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Human Immune Responses to a Novel Norwalk Virus Vaccine Delivered in Transgenic Potatoes
Carol O. Tacket, Hugh S. Mason, Genevieve Losonsky, Mary K. Estes, Myron M. Levine and Charles J. Arntzen
The Journal of Infectious Diseases
Vol. 182, No. 1 (Jul., 2000), pp. 302-305
Published by: Oxford University Press
Stable URL: http://www.jstor.org/stable/30110046
Page Count: 4
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A new approach for delivering vaccine antigens is the use of inexpensive, plentiful, plantbased oral vaccines. Norwalk virus capsid protein (NVCP), assembled into virus-like particles, was used as a test antigen, to determine whether immune responses could be generated in volunteers who ingested transgenic potatoes. Twenty-four healthy adult volunteers received 2 or 3 doses of transgenic potato (n = 20) or 3 doses of wild-type potato (n = 4). Each dose consisted of 150 g of raw, peeled, diced potato that contained 215-751 µg of NVCP. Nineteen (95%) of 20 volunteers who ingested transgenic potatoes developed significant increases in the numbers of specific IgA antibody-secreting cells. Four (20%) of 20 volunteers developed specific serum IgG, and 6 (30%) of 20 volunteers developed specific stool IgA. Overall, 19 of 20 volunteers developed an immune response of some kind, although the level of serum antibody increases was modest.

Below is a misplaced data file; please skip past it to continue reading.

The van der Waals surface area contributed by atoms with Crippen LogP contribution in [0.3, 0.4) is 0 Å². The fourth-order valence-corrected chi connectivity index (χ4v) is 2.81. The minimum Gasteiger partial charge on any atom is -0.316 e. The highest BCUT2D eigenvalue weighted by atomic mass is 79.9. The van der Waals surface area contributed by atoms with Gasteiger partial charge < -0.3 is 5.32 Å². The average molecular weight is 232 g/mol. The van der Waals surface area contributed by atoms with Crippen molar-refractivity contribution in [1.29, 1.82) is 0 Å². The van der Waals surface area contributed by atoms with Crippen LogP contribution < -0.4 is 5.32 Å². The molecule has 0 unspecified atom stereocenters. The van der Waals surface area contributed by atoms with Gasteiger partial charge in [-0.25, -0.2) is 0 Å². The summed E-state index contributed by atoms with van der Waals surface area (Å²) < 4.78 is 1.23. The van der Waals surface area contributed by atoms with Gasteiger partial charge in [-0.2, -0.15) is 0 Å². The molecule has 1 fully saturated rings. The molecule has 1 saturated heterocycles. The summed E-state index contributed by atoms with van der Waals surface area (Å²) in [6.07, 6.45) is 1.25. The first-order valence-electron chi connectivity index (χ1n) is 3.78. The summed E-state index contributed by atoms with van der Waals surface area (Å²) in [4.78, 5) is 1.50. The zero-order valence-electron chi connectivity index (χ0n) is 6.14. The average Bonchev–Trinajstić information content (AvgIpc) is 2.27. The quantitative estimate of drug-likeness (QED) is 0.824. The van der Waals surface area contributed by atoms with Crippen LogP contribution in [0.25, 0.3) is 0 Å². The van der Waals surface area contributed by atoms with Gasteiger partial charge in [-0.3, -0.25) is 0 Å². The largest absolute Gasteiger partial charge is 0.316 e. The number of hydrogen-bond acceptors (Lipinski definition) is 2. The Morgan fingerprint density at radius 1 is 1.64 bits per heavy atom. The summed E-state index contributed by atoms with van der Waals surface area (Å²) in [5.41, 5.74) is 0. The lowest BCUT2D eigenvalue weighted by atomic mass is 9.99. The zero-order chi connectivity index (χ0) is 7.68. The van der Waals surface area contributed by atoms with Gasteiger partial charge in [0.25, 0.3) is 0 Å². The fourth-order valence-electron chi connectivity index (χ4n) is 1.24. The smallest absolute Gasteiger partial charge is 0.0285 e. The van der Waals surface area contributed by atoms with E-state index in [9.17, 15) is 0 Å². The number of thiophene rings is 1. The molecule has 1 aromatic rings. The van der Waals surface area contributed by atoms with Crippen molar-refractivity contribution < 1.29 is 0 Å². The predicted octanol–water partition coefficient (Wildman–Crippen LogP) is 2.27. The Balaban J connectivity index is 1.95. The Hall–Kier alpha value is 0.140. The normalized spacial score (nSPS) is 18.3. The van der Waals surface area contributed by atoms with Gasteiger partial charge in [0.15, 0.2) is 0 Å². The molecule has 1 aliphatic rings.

The Journal of Infectious Diseases © 2000 Oxford University Press